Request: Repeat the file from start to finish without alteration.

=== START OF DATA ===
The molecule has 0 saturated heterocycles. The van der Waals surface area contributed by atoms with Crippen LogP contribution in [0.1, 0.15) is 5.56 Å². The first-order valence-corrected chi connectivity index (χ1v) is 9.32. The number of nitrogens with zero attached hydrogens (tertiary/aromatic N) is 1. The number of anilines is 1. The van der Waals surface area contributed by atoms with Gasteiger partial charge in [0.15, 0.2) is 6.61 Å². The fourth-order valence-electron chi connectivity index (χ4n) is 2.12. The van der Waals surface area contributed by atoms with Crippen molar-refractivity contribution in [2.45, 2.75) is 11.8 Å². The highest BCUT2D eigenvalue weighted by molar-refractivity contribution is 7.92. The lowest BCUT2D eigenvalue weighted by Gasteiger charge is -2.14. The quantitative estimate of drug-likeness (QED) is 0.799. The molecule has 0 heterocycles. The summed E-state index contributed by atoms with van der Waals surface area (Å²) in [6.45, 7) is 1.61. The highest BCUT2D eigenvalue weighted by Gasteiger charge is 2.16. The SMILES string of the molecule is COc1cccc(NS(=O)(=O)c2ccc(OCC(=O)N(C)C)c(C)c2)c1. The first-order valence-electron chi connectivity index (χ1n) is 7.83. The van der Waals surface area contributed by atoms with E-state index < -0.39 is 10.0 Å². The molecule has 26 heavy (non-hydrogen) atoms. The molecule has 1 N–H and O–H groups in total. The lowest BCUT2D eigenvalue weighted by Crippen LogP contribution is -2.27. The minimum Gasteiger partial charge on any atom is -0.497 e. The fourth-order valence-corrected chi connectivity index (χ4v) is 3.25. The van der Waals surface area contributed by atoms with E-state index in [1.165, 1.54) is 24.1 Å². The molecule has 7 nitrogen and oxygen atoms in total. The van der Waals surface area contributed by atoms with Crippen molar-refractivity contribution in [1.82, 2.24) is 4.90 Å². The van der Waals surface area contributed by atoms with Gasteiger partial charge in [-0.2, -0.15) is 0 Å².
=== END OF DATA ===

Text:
The molecule has 0 saturated heterocycles. The van der Waals surface area contributed by atoms with Crippen LogP contribution in [0.1, 0.15) is 5.56 Å². The first-order valence-corrected chi connectivity index (χ1v) is 9.32. The number of nitrogens with zero attached hydrogens (tertiary/aromatic N) is 1. The number of anilines is 1. The van der Waals surface area contributed by atoms with Gasteiger partial charge in [0.15, 0.2) is 6.61 Å². The fourth-order valence-electron chi connectivity index (χ4n) is 2.12. The van der Waals surface area contributed by atoms with Crippen molar-refractivity contribution in [2.45, 2.75) is 11.8 Å². The highest BCUT2D eigenvalue weighted by molar-refractivity contribution is 7.92. The lowest BCUT2D eigenvalue weighted by Gasteiger charge is -2.14. The quantitative estimate of drug-likeness (QED) is 0.799. The molecule has 0 heterocycles. The summed E-state index contributed by atoms with van der Waals surface area (Å²) in [6.45, 7) is 1.61. The highest BCUT2D eigenvalue weighted by Gasteiger charge is 2.16. The SMILES string of the molecule is COc1cccc(NS(=O)(=O)c2ccc(OCC(=O)N(C)C)c(C)c2)c1. The first-order valence-electron chi connectivity index (χ1n) is 7.83. The van der Waals surface area contributed by atoms with E-state index < -0.39 is 10.0 Å². The molecule has 26 heavy (non-hydrogen) atoms. The molecule has 1 N–H and O–H groups in total. The lowest BCUT2D eigenvalue weighted by Crippen LogP contribution is -2.27. The minimum Gasteiger partial charge on any atom is -0.497 e. The fourth-order valence-corrected chi connectivity index (χ4v) is 3.25. The van der Waals surface area contributed by atoms with E-state index in [1.165, 1.54) is 24.1 Å². The molecule has 7 nitrogen and oxygen atoms in total. The van der Waals surface area contributed by atoms with Crippen molar-refractivity contribution in [1.82, 2.24) is 4.90 Å². The van der Waals surface area contributed by atoms with Gasteiger partial charge in [-0.2, -0.15) is 0 Å².